It's also important to note that there are only so many recruiters and hiring managers out there. If you're sending out the same resume over and over again to roles that are completely irrelevant to the experience you have, your application may automatically get discarded.

So, should I only apply for roles where my experience matches exactly? No, not quite. Phil Wilkinson advises, “to hedge your bets and go for somewhere in the middle. Apply for anything where you might be able to have a conversation. If you have transferable skills – apply but make sure your resume is relevant for that position.”

Are cover letters worth it?

All three of our experts agreed that cover letters are not as important as your resume. Your priority should be to personalise your resume to the position you're applying to. At times, cover letters are not even read.

However, when they are read you still want to ensure that it doesn't raise any red flags such as spelling errors, inconsistencies and so on. Plus, it should also address any specific requirements of the role, but don't forget to also include these in your resume.

Prepare, and prepare again.

If you get through to an initial screening call or interview, preparation is key in progressing further. Nathan Coller recommends, “to always do some research on the hiring company. It's most likely you'll be asked what you know about the company, so prepare some key talking points. Also, have some scenario or example-based responses prepared that demonstrate your experience or key abilities and attributes the hiring manager is looking for. You should also ask the recruiter for any information or tips for the interview. Occasionally, some recruiters are so busy they forget to pass this information on”.

Presentation is everything, even during a pandemic.

Your LinkedIn profile is often where you make a first impression with a recruiter or hiring manager, so always use a professional photo for your profile image.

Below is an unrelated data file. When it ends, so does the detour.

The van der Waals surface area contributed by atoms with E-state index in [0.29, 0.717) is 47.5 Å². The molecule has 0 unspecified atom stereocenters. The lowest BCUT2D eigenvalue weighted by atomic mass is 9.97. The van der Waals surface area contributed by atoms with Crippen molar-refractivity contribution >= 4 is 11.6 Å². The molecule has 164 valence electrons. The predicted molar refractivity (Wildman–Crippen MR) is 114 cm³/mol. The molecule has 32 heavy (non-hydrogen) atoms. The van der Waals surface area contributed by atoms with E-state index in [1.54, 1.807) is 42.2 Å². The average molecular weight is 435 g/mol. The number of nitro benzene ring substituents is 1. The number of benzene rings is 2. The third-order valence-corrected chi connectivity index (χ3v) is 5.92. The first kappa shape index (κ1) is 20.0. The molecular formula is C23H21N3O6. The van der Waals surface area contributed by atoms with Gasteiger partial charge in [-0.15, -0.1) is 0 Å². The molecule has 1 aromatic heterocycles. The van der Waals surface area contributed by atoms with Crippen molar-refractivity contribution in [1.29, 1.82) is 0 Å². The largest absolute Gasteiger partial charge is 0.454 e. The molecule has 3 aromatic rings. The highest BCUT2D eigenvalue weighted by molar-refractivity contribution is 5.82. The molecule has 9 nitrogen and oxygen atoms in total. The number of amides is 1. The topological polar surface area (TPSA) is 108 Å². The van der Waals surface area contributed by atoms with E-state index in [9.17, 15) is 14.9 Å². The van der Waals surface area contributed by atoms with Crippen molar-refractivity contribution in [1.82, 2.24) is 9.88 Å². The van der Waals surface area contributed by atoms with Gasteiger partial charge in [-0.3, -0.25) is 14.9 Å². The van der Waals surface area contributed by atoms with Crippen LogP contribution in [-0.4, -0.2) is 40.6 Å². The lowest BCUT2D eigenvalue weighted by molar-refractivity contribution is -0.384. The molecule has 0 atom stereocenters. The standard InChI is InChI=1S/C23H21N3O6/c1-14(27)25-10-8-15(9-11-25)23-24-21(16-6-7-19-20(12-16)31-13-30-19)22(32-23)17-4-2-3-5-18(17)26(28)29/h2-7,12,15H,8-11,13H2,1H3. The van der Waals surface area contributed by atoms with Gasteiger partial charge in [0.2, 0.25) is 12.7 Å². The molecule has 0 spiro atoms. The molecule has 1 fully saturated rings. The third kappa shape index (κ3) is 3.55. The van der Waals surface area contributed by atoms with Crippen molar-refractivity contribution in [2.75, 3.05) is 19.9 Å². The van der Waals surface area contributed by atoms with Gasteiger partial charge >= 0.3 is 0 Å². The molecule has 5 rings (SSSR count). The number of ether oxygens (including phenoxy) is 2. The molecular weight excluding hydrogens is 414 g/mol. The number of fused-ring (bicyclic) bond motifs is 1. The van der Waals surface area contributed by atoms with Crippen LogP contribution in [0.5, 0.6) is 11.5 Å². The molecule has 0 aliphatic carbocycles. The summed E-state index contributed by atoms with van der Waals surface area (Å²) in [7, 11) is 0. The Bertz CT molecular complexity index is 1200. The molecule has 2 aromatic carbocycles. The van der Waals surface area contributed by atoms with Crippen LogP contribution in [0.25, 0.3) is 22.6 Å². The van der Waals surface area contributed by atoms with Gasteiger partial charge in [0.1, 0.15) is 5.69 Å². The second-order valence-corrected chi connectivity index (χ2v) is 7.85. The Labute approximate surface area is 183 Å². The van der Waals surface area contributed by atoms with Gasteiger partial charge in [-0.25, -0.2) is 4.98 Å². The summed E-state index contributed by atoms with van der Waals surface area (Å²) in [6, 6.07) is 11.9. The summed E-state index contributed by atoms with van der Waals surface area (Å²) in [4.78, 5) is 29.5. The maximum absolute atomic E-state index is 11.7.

Also, if you haven't had an interview for quite some time, Rob Hart recommends, “Practicing with a friend and researching tips for interviews. You can also record yourself so you can see how you're coming across, like are you speaking too fast or in a monotone?”

During the pandemic, most interviews are being conducted via video conference, but this doesn't mean that you shouldn't treat it like a normal interview. Dress as you normally would for an interview, be mindful of what's in the background, check the lighting, and it's also best to sit at a table rather than on a sofa.

Now with large numbers of people vying for the same jobs, it's even more important to do what you can to land that next role. Reach out to your network and to companies where you would love to work. Update your resume with accurate information and customise it for each job you apply for. If you do get an interview, treat it as you normally would if you were going into an office for a face-to-face interview. Finally, always reach out to your recruiter for advice. They have years of experience to take advantage of and will be happy to help.

How Paxus can help

If you’re looking for a new role, Paxus can help. Visit our Job Board to browse our open roles or signup for Job Alerts so you’ll be first to know when the perfect opportunity becomes available.

You're visiting our site on an unsupported browser which means forms will not load. Visit this page with another browser for access.